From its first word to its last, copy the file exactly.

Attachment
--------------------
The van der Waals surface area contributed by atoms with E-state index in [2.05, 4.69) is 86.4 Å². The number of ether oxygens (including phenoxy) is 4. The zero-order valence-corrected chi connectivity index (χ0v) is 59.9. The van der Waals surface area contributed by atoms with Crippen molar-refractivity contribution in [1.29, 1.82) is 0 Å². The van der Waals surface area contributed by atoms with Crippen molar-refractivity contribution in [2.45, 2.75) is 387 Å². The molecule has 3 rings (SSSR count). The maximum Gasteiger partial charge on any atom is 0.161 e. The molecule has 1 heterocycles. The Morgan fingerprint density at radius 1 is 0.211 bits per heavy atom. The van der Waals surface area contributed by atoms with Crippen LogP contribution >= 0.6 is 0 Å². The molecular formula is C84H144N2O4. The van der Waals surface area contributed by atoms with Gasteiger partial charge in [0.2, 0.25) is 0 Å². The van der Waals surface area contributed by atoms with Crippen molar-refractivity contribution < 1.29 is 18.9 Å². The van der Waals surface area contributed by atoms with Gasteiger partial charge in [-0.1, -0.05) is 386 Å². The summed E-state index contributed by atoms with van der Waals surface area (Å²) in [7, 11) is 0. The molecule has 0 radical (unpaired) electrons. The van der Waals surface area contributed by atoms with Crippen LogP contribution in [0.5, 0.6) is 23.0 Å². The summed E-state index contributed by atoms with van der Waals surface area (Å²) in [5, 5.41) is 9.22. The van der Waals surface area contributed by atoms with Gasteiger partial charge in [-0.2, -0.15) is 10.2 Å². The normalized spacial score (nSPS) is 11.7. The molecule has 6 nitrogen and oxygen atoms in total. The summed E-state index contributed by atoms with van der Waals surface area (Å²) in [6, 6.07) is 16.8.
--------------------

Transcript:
The van der Waals surface area contributed by atoms with E-state index in [2.05, 4.69) is 86.4 Å². The number of ether oxygens (including phenoxy) is 4. The zero-order valence-corrected chi connectivity index (χ0v) is 59.9. The van der Waals surface area contributed by atoms with Crippen molar-refractivity contribution in [1.29, 1.82) is 0 Å². The van der Waals surface area contributed by atoms with Crippen molar-refractivity contribution in [2.45, 2.75) is 387 Å². The molecule has 3 rings (SSSR count). The maximum Gasteiger partial charge on any atom is 0.161 e. The molecule has 1 heterocycles. The Morgan fingerprint density at radius 1 is 0.211 bits per heavy atom. The van der Waals surface area contributed by atoms with Crippen LogP contribution >= 0.6 is 0 Å². The molecular formula is C84H144N2O4. The van der Waals surface area contributed by atoms with Gasteiger partial charge in [0.2, 0.25) is 0 Å². The van der Waals surface area contributed by atoms with Crippen molar-refractivity contribution < 1.29 is 18.9 Å². The van der Waals surface area contributed by atoms with Gasteiger partial charge in [-0.1, -0.05) is 386 Å². The summed E-state index contributed by atoms with van der Waals surface area (Å²) in [7, 11) is 0. The molecule has 0 radical (unpaired) electrons. The van der Waals surface area contributed by atoms with Crippen LogP contribution in [0.5, 0.6) is 23.0 Å². The summed E-state index contributed by atoms with van der Waals surface area (Å²) in [5, 5.41) is 9.22. The van der Waals surface area contributed by atoms with Gasteiger partial charge in [-0.2, -0.15) is 10.2 Å². The normalized spacial score (nSPS) is 11.7. The molecule has 6 nitrogen and oxygen atoms in total. The summed E-state index contributed by atoms with van der Waals surface area (Å²) in [6, 6.07) is 16.8.